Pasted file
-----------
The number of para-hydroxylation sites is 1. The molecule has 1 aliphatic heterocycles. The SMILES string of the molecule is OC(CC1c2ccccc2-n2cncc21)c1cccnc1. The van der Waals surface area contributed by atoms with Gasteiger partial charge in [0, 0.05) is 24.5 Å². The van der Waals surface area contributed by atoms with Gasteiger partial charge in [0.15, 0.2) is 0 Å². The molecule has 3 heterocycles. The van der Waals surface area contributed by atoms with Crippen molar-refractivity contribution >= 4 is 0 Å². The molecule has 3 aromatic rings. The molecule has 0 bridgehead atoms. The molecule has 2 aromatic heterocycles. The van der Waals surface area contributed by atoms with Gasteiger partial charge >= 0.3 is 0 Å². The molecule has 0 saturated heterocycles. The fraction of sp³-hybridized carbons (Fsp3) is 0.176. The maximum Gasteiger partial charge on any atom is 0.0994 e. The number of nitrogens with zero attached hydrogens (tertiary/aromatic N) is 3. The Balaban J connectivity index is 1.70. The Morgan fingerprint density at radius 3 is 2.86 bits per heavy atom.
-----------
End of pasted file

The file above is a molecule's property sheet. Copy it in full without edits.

The number of para-hydroxylation sites is 1. The molecule has 1 aliphatic heterocycles. The SMILES string of the molecule is OC(CC1c2ccccc2-n2cncc21)c1cccnc1. The van der Waals surface area contributed by atoms with Gasteiger partial charge in [0, 0.05) is 24.5 Å². The van der Waals surface area contributed by atoms with Gasteiger partial charge in [0.15, 0.2) is 0 Å². The molecule has 3 heterocycles. The van der Waals surface area contributed by atoms with Crippen molar-refractivity contribution >= 4 is 0 Å². The molecule has 3 aromatic rings. The molecule has 0 bridgehead atoms. The molecule has 2 aromatic heterocycles. The van der Waals surface area contributed by atoms with Gasteiger partial charge >= 0.3 is 0 Å². The molecule has 0 saturated heterocycles. The fraction of sp³-hybridized carbons (Fsp3) is 0.176. The maximum Gasteiger partial charge on any atom is 0.0994 e. The number of nitrogens with zero attached hydrogens (tertiary/aromatic N) is 3. The Balaban J connectivity index is 1.70. The Morgan fingerprint density at radius 3 is 2.86 bits per heavy atom.